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Written by Puff Staff

Friday, 23 July 2010

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news133 It's news day on Puff.com. Up next we have news on a possible ban that could affect smokers in the Big Apple, some discontinued cigars by a major distributor, a new book available for cigar lovers, and a family that is taking back control over their operations.

Possible bans in NYC?

As if it was not bad enough for smokers that the state of New York is about to see an increased tax rate on cigars from 46 percent to 75 percent, the possibility of some bans in NYC is also present. New York City Mayor Michael Bloomberg is apparently in favor of smoking bans that would cover public parks and beaches in the area.

Bloomberg's recent vocal support of such a ban comes as a bit of a shock. About a month ago, Stu Loeser, the mayor's press secretary, claimed that an outdoor smoking ban was not a current priority of the administration. If his change of tune is true, the ban would affect seven beaches in the New York City area, as well as over 1,700 parks and other public areas used for recreational purposes.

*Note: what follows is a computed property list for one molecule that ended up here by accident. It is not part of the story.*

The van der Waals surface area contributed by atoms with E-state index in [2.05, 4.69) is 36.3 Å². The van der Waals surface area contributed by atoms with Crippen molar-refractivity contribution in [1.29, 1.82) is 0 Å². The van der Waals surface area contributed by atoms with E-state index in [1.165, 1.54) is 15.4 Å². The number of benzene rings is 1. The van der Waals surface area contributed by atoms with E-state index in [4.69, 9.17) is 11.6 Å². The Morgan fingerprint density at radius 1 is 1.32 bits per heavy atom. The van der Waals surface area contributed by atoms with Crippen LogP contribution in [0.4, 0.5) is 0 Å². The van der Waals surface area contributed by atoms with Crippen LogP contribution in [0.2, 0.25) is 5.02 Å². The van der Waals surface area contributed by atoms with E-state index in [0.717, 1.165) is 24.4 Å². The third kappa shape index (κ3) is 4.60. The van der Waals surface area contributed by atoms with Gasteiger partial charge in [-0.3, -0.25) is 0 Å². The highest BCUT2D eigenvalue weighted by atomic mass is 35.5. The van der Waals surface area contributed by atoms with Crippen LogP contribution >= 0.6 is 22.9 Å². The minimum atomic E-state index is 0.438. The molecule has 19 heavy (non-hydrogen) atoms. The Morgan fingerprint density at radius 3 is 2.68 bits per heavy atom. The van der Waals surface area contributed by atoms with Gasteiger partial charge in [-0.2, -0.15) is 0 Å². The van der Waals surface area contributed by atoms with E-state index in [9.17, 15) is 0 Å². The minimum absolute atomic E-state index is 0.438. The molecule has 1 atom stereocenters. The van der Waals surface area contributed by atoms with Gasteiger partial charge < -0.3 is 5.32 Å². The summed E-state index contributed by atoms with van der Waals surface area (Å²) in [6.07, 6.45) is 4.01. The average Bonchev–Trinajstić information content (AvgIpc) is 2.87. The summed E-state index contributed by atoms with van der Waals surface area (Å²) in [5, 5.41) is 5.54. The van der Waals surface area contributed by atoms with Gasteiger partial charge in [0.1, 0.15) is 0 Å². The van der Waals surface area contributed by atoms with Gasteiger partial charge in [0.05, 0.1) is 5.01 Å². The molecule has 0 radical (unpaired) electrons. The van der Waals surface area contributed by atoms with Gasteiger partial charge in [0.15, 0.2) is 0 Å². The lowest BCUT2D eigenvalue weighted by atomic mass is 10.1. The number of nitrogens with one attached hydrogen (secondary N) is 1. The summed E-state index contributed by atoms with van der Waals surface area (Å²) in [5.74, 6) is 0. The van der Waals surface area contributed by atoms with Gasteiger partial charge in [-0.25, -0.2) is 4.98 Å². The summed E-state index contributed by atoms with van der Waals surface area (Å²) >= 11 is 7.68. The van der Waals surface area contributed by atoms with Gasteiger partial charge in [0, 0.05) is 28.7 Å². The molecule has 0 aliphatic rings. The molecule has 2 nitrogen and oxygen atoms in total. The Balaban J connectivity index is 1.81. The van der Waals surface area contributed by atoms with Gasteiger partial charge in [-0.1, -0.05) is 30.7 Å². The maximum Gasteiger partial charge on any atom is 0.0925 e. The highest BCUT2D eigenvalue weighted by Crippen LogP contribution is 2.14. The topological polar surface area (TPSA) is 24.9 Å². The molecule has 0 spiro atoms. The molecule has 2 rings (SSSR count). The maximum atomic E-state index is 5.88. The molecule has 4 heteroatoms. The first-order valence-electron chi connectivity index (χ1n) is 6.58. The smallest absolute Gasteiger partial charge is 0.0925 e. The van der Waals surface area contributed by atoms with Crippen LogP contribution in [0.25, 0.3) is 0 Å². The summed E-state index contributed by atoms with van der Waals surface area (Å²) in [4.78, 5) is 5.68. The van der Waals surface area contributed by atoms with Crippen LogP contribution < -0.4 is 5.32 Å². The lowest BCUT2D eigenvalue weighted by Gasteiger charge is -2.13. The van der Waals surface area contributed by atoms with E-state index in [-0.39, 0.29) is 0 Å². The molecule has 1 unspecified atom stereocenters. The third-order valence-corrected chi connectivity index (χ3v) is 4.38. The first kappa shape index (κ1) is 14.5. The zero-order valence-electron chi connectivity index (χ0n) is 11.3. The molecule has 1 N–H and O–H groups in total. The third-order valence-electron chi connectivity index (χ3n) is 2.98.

nyc

Dr. Thomas A. Farley, Bloomberg's health commissioner, originally proposed the ban to the mayor during the spring of 2009. The ban was just one part of a plan formally called “Take Care New York 2012.” The plan was created to fight the tobacco industry, and it urged the state to raise taxes on tobacco products, and others to not accept funding from any businesses or organizations with ties to the tobacco industry. While the plan and its proponents certainly got their wish with the latest tax hikes, whether the smoking ban on public parks and beaches remains to be seen.

Although it is purely speculation at this point, Bloomberg's latest remarks would make one believe that the ban will become a reality in the future. He stated that those who enjoy public recreational areas have expressed a disdain for smoking in those areas. Of course, if this ban does become official, one would have to wonder how it will be enforced. Signs will have to be made, man hours for officers and workers will have to be accounted for, and more. Where will the the extra funding needed to police such a ban come from? By making higher taxes on tobacco, once again? Please, say it ain't so....






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